A South Florida jury this week found the R.J. Reynolds Tobacco Company partially responsible for the death of smoker Laura Grossman, who in 1995 died of lung cancer at the age of 38. The jury awarded $37.5 million to Grossman's family, which included $22.5 million in punitive damages against the tobacco company to deter R.J. Reynolds from trying to lure teenagers in the future, according to Marketwired.
R.J. Reynolds Tobacco Company has appealed the verdict, claiming that Grossman's husband, Jan Grossman, should be held responsible for Laura's death for "failing to change another person’s course of conduct.” As part of the court ruling, Grossman's husband and two children were also awarded $15 million in compensatory damages.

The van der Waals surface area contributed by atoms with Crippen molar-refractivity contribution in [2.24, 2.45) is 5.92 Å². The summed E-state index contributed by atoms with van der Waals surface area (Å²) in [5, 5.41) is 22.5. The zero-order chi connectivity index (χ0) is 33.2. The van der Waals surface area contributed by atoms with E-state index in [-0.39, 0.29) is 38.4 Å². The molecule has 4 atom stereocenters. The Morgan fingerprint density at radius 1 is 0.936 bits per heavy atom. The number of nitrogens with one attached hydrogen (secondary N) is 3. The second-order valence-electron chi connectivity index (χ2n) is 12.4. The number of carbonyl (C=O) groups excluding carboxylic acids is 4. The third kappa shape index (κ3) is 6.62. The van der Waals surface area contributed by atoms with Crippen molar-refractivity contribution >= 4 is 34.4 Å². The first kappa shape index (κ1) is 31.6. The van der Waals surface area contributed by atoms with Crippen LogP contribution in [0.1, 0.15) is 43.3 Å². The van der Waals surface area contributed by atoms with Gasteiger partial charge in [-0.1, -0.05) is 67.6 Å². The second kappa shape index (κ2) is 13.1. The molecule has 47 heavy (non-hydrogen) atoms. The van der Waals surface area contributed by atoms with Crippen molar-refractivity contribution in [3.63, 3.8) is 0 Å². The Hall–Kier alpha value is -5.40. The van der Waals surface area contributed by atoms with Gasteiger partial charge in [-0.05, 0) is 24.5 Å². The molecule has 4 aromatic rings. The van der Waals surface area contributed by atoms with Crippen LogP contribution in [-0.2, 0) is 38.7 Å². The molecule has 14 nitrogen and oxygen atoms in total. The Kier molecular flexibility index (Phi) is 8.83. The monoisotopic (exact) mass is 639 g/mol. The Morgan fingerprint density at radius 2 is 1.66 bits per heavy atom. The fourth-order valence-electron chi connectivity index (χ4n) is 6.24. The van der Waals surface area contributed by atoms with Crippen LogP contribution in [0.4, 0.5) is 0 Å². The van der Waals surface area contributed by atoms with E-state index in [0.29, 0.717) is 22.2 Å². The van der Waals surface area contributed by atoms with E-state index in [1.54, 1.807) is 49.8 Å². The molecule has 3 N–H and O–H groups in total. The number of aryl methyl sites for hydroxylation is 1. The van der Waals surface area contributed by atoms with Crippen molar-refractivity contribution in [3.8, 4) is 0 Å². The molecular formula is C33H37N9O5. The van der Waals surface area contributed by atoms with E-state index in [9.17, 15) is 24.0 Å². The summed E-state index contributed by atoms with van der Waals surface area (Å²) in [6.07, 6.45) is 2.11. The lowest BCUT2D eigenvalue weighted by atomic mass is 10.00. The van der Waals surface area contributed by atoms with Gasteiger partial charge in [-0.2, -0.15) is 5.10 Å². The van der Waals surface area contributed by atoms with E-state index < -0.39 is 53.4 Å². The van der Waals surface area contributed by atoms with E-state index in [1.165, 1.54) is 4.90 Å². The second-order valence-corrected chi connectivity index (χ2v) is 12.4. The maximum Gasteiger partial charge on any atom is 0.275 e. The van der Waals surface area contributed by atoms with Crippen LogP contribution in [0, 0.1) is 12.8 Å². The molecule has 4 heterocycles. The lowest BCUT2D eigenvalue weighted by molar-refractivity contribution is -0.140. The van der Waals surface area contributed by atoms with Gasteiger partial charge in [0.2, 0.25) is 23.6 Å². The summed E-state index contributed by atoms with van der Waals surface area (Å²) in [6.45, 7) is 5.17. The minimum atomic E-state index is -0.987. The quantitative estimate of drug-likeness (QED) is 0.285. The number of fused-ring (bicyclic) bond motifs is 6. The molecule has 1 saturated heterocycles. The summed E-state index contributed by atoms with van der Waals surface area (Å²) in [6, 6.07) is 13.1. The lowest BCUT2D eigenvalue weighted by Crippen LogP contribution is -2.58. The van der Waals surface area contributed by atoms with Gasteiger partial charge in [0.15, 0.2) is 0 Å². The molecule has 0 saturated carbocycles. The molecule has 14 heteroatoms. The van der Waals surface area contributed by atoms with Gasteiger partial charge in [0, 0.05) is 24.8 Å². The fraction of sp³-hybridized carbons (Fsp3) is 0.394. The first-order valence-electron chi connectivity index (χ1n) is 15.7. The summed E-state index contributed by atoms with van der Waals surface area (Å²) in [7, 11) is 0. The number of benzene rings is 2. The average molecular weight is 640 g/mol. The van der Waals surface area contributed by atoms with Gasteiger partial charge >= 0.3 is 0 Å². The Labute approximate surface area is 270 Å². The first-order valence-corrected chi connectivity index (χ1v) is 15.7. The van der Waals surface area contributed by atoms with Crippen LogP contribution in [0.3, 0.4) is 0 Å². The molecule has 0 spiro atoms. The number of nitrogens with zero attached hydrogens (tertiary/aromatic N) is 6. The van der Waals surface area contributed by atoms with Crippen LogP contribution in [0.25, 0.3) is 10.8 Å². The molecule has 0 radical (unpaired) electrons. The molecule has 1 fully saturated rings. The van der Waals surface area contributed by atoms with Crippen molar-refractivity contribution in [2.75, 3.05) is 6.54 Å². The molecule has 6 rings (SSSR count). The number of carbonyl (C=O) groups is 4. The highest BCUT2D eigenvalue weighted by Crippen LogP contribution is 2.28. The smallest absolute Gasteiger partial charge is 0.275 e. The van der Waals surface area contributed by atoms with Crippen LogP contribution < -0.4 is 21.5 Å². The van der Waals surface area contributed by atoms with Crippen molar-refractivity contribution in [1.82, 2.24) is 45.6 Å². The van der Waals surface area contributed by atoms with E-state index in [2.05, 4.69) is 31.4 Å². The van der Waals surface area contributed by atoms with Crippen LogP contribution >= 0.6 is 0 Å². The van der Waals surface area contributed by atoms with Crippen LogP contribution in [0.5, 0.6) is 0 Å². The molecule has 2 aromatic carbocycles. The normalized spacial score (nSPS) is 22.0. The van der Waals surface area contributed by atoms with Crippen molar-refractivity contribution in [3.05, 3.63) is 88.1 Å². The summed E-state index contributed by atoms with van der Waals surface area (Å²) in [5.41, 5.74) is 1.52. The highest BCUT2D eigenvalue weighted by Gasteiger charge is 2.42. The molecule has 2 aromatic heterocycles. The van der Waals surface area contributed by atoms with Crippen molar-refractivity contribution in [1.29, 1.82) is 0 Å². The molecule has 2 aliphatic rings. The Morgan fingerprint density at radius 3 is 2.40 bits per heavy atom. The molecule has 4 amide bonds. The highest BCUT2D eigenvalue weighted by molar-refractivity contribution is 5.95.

R.J. Reynolds did not immediately respond to a request for comment from The Huffington Post.
During the 20-day trial in Broward County, Fla., attorneys of the family stated that Laura was too young to understand the risks of smoking when she started, and that R.J Reynolds specifically targets innocent teens with their products and marketing. Grossman began smoking when she was 15 years old, according to UPI.
The defense relied heavily on the warning labels placed on cigarettes to support their case during the trial, claiming that Grossman was well aware of the risk of smoking and thus should be held responsible, according to Associated Press.
R.J. Reynold's also argued that "the trial court improperly admitted lay witness testimony regarding the decedent’s addiction to cigarettes."
As a result of a 2006 Florida Supreme Court ruling, which stated that cases regarding tobacco users must be heard individually, smokers and their families only need to provide some proof of addiction and that smoking was the cause of their sickness or death, CBS News reports.